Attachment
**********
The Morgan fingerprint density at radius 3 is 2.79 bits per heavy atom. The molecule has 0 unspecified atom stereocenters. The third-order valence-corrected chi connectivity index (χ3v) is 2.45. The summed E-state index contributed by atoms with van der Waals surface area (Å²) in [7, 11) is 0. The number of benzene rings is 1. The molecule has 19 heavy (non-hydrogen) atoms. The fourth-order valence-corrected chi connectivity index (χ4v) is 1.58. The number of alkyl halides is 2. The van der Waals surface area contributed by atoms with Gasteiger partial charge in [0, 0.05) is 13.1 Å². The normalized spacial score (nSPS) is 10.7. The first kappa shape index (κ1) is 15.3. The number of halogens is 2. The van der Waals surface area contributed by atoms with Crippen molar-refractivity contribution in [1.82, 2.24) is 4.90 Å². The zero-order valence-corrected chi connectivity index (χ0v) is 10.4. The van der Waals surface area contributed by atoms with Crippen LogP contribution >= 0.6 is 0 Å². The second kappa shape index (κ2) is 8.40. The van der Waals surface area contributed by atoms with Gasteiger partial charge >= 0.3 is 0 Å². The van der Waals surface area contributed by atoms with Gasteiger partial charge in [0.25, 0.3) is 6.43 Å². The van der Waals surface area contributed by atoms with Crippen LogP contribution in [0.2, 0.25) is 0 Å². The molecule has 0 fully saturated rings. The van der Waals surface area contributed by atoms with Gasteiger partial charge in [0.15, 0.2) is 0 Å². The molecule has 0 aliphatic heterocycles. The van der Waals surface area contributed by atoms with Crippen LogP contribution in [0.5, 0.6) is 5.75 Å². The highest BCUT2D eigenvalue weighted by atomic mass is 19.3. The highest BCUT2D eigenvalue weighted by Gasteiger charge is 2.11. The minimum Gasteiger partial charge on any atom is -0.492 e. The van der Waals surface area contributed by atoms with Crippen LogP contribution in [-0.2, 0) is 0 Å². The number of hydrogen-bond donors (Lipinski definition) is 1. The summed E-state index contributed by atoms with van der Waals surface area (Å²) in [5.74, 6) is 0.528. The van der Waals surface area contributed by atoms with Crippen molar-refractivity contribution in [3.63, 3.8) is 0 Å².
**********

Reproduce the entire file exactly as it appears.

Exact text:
The Morgan fingerprint density at radius 3 is 2.79 bits per heavy atom. The molecule has 0 unspecified atom stereocenters. The third-order valence-corrected chi connectivity index (χ3v) is 2.45. The summed E-state index contributed by atoms with van der Waals surface area (Å²) in [7, 11) is 0. The number of benzene rings is 1. The molecule has 19 heavy (non-hydrogen) atoms. The fourth-order valence-corrected chi connectivity index (χ4v) is 1.58. The number of alkyl halides is 2. The van der Waals surface area contributed by atoms with Gasteiger partial charge in [0, 0.05) is 13.1 Å². The normalized spacial score (nSPS) is 10.7. The first kappa shape index (κ1) is 15.3. The number of halogens is 2. The van der Waals surface area contributed by atoms with Crippen molar-refractivity contribution in [1.82, 2.24) is 4.90 Å². The zero-order valence-corrected chi connectivity index (χ0v) is 10.4. The van der Waals surface area contributed by atoms with Crippen LogP contribution >= 0.6 is 0 Å². The second kappa shape index (κ2) is 8.40. The van der Waals surface area contributed by atoms with Gasteiger partial charge >= 0.3 is 0 Å². The van der Waals surface area contributed by atoms with Gasteiger partial charge in [0.25, 0.3) is 6.43 Å². The van der Waals surface area contributed by atoms with Crippen LogP contribution in [0.2, 0.25) is 0 Å². The molecule has 0 fully saturated rings. The van der Waals surface area contributed by atoms with Gasteiger partial charge in [0.15, 0.2) is 0 Å². The molecule has 0 aliphatic heterocycles. The van der Waals surface area contributed by atoms with Crippen LogP contribution in [0.5, 0.6) is 5.75 Å². The highest BCUT2D eigenvalue weighted by atomic mass is 19.3. The highest BCUT2D eigenvalue weighted by Gasteiger charge is 2.11. The minimum Gasteiger partial charge on any atom is -0.492 e. The van der Waals surface area contributed by atoms with Crippen LogP contribution in [-0.2, 0) is 0 Å². The number of hydrogen-bond donors (Lipinski definition) is 1. The summed E-state index contributed by atoms with van der Waals surface area (Å²) in [5.74, 6) is 0.528. The van der Waals surface area contributed by atoms with Crippen molar-refractivity contribution in [3.63, 3.8) is 0 Å².